I fell in love with Lidl when I moved back to my home town, Leamington, in 2013. This followed missions to Afghanistan (after the Twin Towers fell) and many African countries with medical relief agency, Medecins Sans Frontieres – the best – and then Manchester, Cambridge and Oxford.
I hate supermarkets. They kill markets, smaller shops and producers. In fact, while living in Castlefield, Manchester, I wrote a (unpublished) novel about direct action and supermarkets titled, The Aisle. Lidl however, I love. Their shops are smallish (<2000 products). Account Managers are not incentivised to increase the product range to 100s of 1000s; no POS (point of sale) at aisle ends sold to huge corporations like Kraft, no music or audio adverts, and very few brands.
I’ll be honest, it was their bargain German pilsner, Perlenbacher that first seduced me. I had quit my job with OXFAM in Oxford, scaling up humanitarian responses to crises around the world. I was working at an organic community farm – still am – and we didn’t have much income – still don’t! So, every 4-6 weeks, I shopped in Lidl for essentials.
Lidl is cheap. So cheap in fact, that I don’t even really look at the prices. Cheap because there are less staff: always busy, with no menacing Tesco security guy behind CCTV screens; cheap because they stock fewer products: two types of olive oil i.e. virgin and extra virgin [insert joke here about preferring more experience]; cheap because they sell comparatively few brands.
Indeed, a key part of their marketing, they go toe-to-toe with our 'Big Four' supermarket behemoths, with posters extolling the benefits: 'save 40% shopping [‘unbrands’] in Lidl. This is genius. They go one step further; stocking dozens of ‘fake brands’. Products that the mimic colours and branding of Kellogg’s cereals, Branston pickle, or McCoy crisps. Again, genius!
From my point of view, this means less money for the marketing grads living in London; those who decided not to become artists because they couldn’t earn enough to buy stuff – like brands. Less money to spend when you are bringing up two young children on one charity income and some vegetables.
One splendid example of brand imitation was the story of Aldi - Lidl's German twin - imitating Brewdog’s 'Punk IPA'. I love the fizzy hop punch that is Punk IPA, an anti-establishment brand, which modestly calls itself, ‘The beer that started it all’. The craft beer revolution was in full flow and Aldi created a product called 'Anti-establishment IPA' ripping off similar light blue packaging. Brewdog is very marketing-savvy. So as the story goes, instead of serving a ‘cease and desist’ notice to Aldi (and probably failing), they did something extraordinary. Brewdog created a special edition Punk IPA called 'Yaldi IPA' in Aldi brand colours, which in Scottish slang apparently expresses purest joy!. Genius!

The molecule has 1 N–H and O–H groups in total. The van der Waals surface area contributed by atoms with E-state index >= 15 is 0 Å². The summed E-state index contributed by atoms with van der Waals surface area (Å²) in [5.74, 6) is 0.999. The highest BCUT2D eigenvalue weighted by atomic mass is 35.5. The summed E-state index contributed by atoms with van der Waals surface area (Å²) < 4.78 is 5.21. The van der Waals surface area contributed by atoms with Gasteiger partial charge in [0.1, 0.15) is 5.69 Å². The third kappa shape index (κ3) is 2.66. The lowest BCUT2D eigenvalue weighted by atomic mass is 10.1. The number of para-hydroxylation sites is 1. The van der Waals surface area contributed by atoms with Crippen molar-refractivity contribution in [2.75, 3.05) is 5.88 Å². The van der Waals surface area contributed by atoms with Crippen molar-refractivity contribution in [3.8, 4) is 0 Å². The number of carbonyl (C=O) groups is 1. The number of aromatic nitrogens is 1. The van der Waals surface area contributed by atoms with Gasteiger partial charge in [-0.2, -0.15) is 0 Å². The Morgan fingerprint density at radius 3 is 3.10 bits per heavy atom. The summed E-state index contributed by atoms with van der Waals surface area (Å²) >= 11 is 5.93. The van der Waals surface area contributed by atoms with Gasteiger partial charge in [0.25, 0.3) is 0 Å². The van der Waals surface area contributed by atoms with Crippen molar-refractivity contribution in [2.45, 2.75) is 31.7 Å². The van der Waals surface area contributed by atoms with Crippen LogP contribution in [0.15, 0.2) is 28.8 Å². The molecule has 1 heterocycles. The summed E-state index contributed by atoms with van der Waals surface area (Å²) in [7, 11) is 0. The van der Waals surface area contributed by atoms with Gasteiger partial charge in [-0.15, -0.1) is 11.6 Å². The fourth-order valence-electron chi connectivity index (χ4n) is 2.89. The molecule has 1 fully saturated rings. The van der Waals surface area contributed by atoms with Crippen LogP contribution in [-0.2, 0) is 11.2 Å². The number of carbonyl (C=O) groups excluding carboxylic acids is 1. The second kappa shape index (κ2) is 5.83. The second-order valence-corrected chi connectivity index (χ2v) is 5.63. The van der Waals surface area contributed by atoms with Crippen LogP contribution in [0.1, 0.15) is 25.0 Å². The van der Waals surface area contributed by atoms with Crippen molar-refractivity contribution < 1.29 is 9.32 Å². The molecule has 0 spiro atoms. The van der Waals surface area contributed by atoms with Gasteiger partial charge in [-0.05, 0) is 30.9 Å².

The final beer spitting irony is that…Aldi began to stocking Yaldi! So, Punk IPA was copied by Aldi's 'Anti-Establishment IPA', Brewdog sent up Aldi's copy with Yaldi, and then Aldi started stocking the parody! Of course, in the capitalist system, they both win. The engineered media spat increases sales in both beers - which apparently taste the same - and both corporations increase their profits. No surprise that the German friendly fire, was with a British brand, either. Very clever.
The fact that I can't tell the difference between Lidl and Aldi, and originally thought the beer story involved Lidl, is hilarious, and serves to illustrate a point.
As the late/great Bill Hicks once said, “Irony [beckoning hand] – come on in!” To mark this bloggish moment, I have created two pieces of art in different collections, which parody Lidl, and Lidl didn’t like it! Firstly, A Lidl Imitation (Capitalism’s concentrated soup): ‘More British than British’ – Blitzed in reverse. The Liquid Capitalism collection highlights the impacts of capitalism on nature and consumption. The - Andy Warhol inspired - soup can sends up the more recent German blitzkrieg of Britain by Lidl and Aldi, while flying the Union Jack from all windows and packaging.
Secondly, my Lidl Women by Louisa May Shop Pangolin book cover design, which I devised in 2015, even before Lidl itself started to use the ‘a Lidl further’ joke in its signage. This design spoofs a great feminist novel, which addresses work, domesticity, and love, by placing a female assassin in the Lidl logo. It says Louisa May Shop, but then again, she may not. When I tried to order and sell coasters with the Lidl Women book cover design from Redbubble. Redbubble took the pre-emptive strike to reject it on the basis that ‘Lidl Stifling Ltd.’ Had previously taken legal action against artists poking fun at the German retailing titan.
As Alanis Morisette once sang, “Isn’t it ironic, don’t you think? A little too ironic, yes I really do think…” If you, like Alanis, need a dictionary definition, then see my Ironic T-shirt definition T-shirt. If you like Punk IPA and you like Daft Punk music, you'll love my 'Draft Punk IPA' going out all night to 'Get Lucky' t-shirt.
Tell me your best example of irony – intentional or unintentional - in marketing or advertising. Answers on a postcard… Don’t forget to sign up to the blog…
[insert joke here]
Never Unknowingly Ironic